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Take Five: A world of pain, about to get worse

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The European Central Bank is late to the rate-hike party but at least it’s on its way, unlike the Bank of Japan. But both banks will find their plans for tackling the inflation versus growth dilemma confronting the world’s central banking elite examined closely.

The news elsewhere could make for more grim reading. PMI indexes, corporate second-quarter earnings and rows over European gas supplies should shed light on how economic growth is shaping up.

Here is your week in markets from Dhara Ranasinghe and Sujata Rao in London, Kevin Buckland in Tokyo and Lewis Krauskopf in New York.

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The ECB is about to become one of the last major central banks to join the global rate-hike cycle with a quarter-point move on Thursday that will be its first increase since 2011.

But if a July rate rise to tame record-high inflation is a done deal, the real question is whether a bigger hike is possible in September, given that a Europe-wide gas supply crunch may be about to trigger economic recession.

The ECB will also be pressed on details about a planned “anti-fragmentation” tool to contain bond market stress – something that could be put to the test soon if renewed political turmoil in Italy persists.

And don’t forget the euro’s drop to parity against the dollar – another headache for the ECB given how much a weakening currency exacerbates inflation.

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The one constant among the world’s biggest central banks – Japan’s unwavering commitment to super-charged policy easing – will be on display again on Thursday.

Governor Haruhiko Kuroda says the economy still needs support, and will pursue that even as the yen tumbles to deeper multi-decade lows, undermined by the widening interest rate divergence with the U.S. Federal Reserve.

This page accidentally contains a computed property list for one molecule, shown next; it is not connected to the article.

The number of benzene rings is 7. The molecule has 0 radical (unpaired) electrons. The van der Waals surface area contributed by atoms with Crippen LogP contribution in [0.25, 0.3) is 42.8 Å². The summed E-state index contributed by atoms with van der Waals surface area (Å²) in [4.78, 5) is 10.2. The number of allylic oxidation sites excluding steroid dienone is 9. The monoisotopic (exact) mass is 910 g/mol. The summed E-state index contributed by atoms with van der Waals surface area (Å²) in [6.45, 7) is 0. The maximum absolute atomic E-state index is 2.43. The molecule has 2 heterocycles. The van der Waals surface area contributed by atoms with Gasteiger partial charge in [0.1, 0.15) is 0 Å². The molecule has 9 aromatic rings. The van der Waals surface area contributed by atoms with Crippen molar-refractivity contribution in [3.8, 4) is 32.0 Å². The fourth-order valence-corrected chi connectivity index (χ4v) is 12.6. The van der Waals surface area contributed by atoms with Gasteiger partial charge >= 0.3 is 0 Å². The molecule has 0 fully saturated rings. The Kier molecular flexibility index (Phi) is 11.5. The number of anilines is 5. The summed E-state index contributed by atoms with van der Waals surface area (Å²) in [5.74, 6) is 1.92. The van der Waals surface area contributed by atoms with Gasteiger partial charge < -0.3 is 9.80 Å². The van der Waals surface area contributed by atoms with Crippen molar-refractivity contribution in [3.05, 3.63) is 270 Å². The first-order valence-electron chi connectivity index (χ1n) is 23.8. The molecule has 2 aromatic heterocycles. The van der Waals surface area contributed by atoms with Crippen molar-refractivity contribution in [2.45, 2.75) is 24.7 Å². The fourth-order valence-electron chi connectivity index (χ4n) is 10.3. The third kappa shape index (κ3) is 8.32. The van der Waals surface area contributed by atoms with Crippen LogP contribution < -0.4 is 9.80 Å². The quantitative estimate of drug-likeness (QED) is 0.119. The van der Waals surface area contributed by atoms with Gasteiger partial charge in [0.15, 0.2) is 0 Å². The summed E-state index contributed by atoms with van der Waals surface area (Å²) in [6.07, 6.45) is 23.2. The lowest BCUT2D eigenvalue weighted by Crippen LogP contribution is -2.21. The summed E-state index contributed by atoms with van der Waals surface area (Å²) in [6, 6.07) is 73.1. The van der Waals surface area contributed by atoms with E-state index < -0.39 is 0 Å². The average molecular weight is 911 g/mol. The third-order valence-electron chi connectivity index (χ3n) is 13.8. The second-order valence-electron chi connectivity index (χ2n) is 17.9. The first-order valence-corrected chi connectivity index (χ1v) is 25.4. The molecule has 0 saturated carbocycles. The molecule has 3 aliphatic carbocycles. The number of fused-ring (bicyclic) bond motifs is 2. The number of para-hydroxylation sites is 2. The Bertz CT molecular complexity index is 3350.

For Japanese businesses and consumers, the commodity-driven inflation pain could get worse, with data on Friday expected to show core inflation staying above the BOJ’s target for a third month. But the BOJ may use tepid wage growth as an excuse to stay the stimulus course .

Bets on BOJ capitulation have so far proven premature and thanks to now-daily bond buying stimulus, yields are back under control. But the binge comes at a cost – half of outstanding government bonds are now in central bank hands.

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European businesses and governments are anxious to see whether Russia reopens its Nord Stream 1 gas conduit on July 21, after 10 days of annual maintenance.

Supplies via Nord Stream were already cut last month to 40% of capacity, which Moscow blamed on Canada’s failure to return turbine equipment sent there for repairs. The turbine is now being returned but many fear Russia will keep the gas taps off anyway in retaliation for Western sanctions.

European gas prices, up 400% since last July, could rocket higher if Nord Stream stays shut. Plans to replenish storage tanks before winter are in disarray and industrial powerhouse Germany may even be forced to ration fuel.

Russia’s Gazprom is not without problems either. The grace period for payments on two international bonds expires on July 19, and if foreign creditors are not paid by then, the company will be in default.

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S&P 500 companies are forecast to increase annual profits briskly this year but they may struggle to live up to such bullish expectations, given the U.S. economy is cooling and inflation is driving up costs. .

Second-quarter earnings are tipped by Refinitiv IBES to rise nearly 6% from the year-earlier period, but JPMorgan and Morgan Stanley on Thursday got the season off to a sour start. More misses risk driving stock markets even lower .

Goldman Sachs, Johnson & Johnson, Netflix and Tesla earnings are among those landing next week. They will report in the shadow of the Fed, which some bet could raise rates by as much as a whole percentage point this month.


From the United States to Australia, rising interest rates have not yet dampened inflation. How much they are hitting economic activity, ‘flash’ PMI readings will show on July 22.

As of June, Purchasing Managers’ Indexes in the United States and Europe were above 50, implying activity was still expanding. But recent data flow, especially weaker consumer demand, indicates July readings may be softening.

That’s especially so in the euro zone, even though interest rates here are yet to start rising.

China may be the bright spot. Easing COVID-19 lockdowns lifted June PMIs back above 50, and July likely saw manufacturing, shopping and travel crank up another notch.

(Compiled by Sujata Rao Editing by Tommy Reggiori Wilkes and Tomasz Janowski)



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